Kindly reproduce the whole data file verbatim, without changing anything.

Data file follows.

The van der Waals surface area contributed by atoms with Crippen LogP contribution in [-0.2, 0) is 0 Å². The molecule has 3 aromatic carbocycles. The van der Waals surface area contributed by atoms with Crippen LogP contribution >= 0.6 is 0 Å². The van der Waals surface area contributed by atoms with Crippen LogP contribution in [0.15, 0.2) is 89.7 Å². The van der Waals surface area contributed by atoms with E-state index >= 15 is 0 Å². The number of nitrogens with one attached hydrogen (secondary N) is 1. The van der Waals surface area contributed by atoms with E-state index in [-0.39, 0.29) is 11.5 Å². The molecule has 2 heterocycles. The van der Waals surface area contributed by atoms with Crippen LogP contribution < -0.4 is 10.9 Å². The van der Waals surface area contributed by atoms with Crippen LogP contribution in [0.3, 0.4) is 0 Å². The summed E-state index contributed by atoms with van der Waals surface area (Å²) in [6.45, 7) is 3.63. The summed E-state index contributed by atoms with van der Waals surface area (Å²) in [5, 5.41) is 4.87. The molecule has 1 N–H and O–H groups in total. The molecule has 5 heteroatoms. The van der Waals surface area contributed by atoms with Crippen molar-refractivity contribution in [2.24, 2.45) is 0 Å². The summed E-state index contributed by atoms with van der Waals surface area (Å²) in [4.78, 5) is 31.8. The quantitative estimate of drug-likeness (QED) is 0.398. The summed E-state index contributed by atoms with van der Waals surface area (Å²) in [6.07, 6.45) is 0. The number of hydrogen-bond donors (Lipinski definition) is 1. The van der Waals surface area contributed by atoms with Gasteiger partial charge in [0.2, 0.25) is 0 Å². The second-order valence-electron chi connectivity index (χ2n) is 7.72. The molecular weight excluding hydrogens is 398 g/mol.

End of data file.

The van der Waals surface area contributed by atoms with Crippen LogP contribution in [-0.2, 0) is 0 Å². The molecule has 3 aromatic carbocycles. The van der Waals surface area contributed by atoms with Crippen LogP contribution >= 0.6 is 0 Å². The van der Waals surface area contributed by atoms with Crippen LogP contribution in [0.15, 0.2) is 89.7 Å². The van der Waals surface area contributed by atoms with E-state index >= 15 is 0 Å². The number of nitrogens with one attached hydrogen (secondary N) is 1. The van der Waals surface area contributed by atoms with E-state index in [-0.39, 0.29) is 11.5 Å². The molecule has 2 heterocycles. The van der Waals surface area contributed by atoms with Crippen LogP contribution < -0.4 is 10.9 Å². The van der Waals surface area contributed by atoms with Crippen LogP contribution in [0.3, 0.4) is 0 Å². The summed E-state index contributed by atoms with van der Waals surface area (Å²) in [6.45, 7) is 3.63. The summed E-state index contributed by atoms with van der Waals surface area (Å²) in [5, 5.41) is 4.87. The molecule has 1 N–H and O–H groups in total. The molecule has 5 heteroatoms. The van der Waals surface area contributed by atoms with Crippen molar-refractivity contribution in [2.24, 2.45) is 0 Å². The summed E-state index contributed by atoms with van der Waals surface area (Å²) in [4.78, 5) is 31.8. The quantitative estimate of drug-likeness (QED) is 0.398. The summed E-state index contributed by atoms with van der Waals surface area (Å²) in [6.07, 6.45) is 0. The number of hydrogen-bond donors (Lipinski definition) is 1. The van der Waals surface area contributed by atoms with Gasteiger partial charge in [0.2, 0.25) is 0 Å². The second-order valence-electron chi connectivity index (χ2n) is 7.72. The molecular weight excluding hydrogens is 398 g/mol.